I firmly believe that embracing your comparative advantages is the best-possible thing you can do for this world. It’s not that you should give up on your weaknesses, per se, but finding out what you’re good at, and continuing to excel in these endeavors, means that you are often more satisfied, and that the world is getting better expertise.
It’s part of my moral duty, as a human, to find what I love and am good at and pursue those skills accordingly. When you choose to do what you love, and not just want you think you should love, you tend to succeed more than those who are less passionate in those particular fields. Moreover, by doing what you love, you come alive; you’re frankly a bigger, more exciting, more loving, more lovable person, who shines a light upon others in the best-possible incarnation of the Puritans’ beacon upon a hill.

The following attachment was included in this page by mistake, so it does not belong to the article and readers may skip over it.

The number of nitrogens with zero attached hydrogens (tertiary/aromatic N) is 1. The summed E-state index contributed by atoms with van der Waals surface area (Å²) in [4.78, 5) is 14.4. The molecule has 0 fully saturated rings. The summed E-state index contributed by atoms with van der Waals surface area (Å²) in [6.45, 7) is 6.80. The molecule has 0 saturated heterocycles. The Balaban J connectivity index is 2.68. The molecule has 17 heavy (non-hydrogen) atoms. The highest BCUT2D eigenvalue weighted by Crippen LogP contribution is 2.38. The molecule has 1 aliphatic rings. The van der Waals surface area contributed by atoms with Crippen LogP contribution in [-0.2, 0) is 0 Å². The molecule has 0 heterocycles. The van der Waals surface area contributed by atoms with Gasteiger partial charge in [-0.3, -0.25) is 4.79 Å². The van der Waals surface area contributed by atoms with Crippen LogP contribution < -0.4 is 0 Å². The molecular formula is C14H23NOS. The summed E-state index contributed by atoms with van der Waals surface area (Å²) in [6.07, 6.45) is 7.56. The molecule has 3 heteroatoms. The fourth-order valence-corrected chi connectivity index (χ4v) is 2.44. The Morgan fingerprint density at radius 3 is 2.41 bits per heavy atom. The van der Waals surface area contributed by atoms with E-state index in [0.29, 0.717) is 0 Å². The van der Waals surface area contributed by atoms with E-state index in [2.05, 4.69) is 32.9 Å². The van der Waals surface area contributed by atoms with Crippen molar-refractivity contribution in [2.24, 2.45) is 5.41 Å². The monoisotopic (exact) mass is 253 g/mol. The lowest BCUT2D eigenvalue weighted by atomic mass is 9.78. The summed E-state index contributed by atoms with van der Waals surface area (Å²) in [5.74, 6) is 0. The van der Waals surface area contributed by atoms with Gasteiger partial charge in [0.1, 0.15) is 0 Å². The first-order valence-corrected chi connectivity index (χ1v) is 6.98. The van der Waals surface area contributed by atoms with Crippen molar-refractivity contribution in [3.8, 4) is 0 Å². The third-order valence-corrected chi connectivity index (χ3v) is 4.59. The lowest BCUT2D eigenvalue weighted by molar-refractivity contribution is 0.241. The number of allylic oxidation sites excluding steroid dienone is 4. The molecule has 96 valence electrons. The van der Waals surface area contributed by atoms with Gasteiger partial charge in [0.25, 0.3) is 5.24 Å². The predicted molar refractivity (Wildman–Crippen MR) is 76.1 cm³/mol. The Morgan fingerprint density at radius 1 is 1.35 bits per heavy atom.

I’ve always done my best work, and been happiest, when I pursued what I loved. In high school, it was music, journalism, and Y&G; in college, it was music (and still Y&G); after college, it was music, and sometimes Y&G, and always teaching; and today, I am ridiculously blessed to study what I find fascinating, and still get to keep music. Even if these activities may have exacerbated my GPA in my formative years, they helped me be happy, and they helped me catalyze community. And (unless I can’t even get OCI next year), that’s all that really matters.